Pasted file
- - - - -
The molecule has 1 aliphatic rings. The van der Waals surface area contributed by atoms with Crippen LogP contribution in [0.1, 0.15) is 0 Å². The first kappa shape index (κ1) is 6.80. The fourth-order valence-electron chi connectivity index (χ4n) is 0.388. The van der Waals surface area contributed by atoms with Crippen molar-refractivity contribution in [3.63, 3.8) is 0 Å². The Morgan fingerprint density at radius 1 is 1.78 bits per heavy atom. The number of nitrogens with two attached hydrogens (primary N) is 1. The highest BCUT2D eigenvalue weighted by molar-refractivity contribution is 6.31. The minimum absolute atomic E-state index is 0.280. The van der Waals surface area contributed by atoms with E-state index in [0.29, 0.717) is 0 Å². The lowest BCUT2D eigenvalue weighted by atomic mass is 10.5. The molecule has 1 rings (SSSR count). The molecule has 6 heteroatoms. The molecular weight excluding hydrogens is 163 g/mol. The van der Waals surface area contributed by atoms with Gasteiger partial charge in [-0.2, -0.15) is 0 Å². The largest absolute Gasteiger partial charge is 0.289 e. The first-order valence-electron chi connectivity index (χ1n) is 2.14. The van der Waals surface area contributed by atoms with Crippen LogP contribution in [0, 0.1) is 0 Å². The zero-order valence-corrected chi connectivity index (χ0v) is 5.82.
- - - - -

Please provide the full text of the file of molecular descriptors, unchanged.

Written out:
The molecule has 1 aliphatic rings. The van der Waals surface area contributed by atoms with Crippen LogP contribution in [0.1, 0.15) is 0 Å². The first kappa shape index (κ1) is 6.80. The fourth-order valence-electron chi connectivity index (χ4n) is 0.388. The van der Waals surface area contributed by atoms with Crippen molar-refractivity contribution in [3.63, 3.8) is 0 Å². The Morgan fingerprint density at radius 1 is 1.78 bits per heavy atom. The number of nitrogens with two attached hydrogens (primary N) is 1. The highest BCUT2D eigenvalue weighted by molar-refractivity contribution is 6.31. The minimum absolute atomic E-state index is 0.280. The van der Waals surface area contributed by atoms with E-state index in [0.29, 0.717) is 0 Å². The lowest BCUT2D eigenvalue weighted by atomic mass is 10.5. The molecule has 1 rings (SSSR count). The molecule has 6 heteroatoms. The molecular weight excluding hydrogens is 163 g/mol. The van der Waals surface area contributed by atoms with Gasteiger partial charge in [-0.2, -0.15) is 0 Å². The largest absolute Gasteiger partial charge is 0.289 e. The first-order valence-electron chi connectivity index (χ1n) is 2.14. The van der Waals surface area contributed by atoms with Crippen LogP contribution in [0, 0.1) is 0 Å². The zero-order valence-corrected chi connectivity index (χ0v) is 5.82.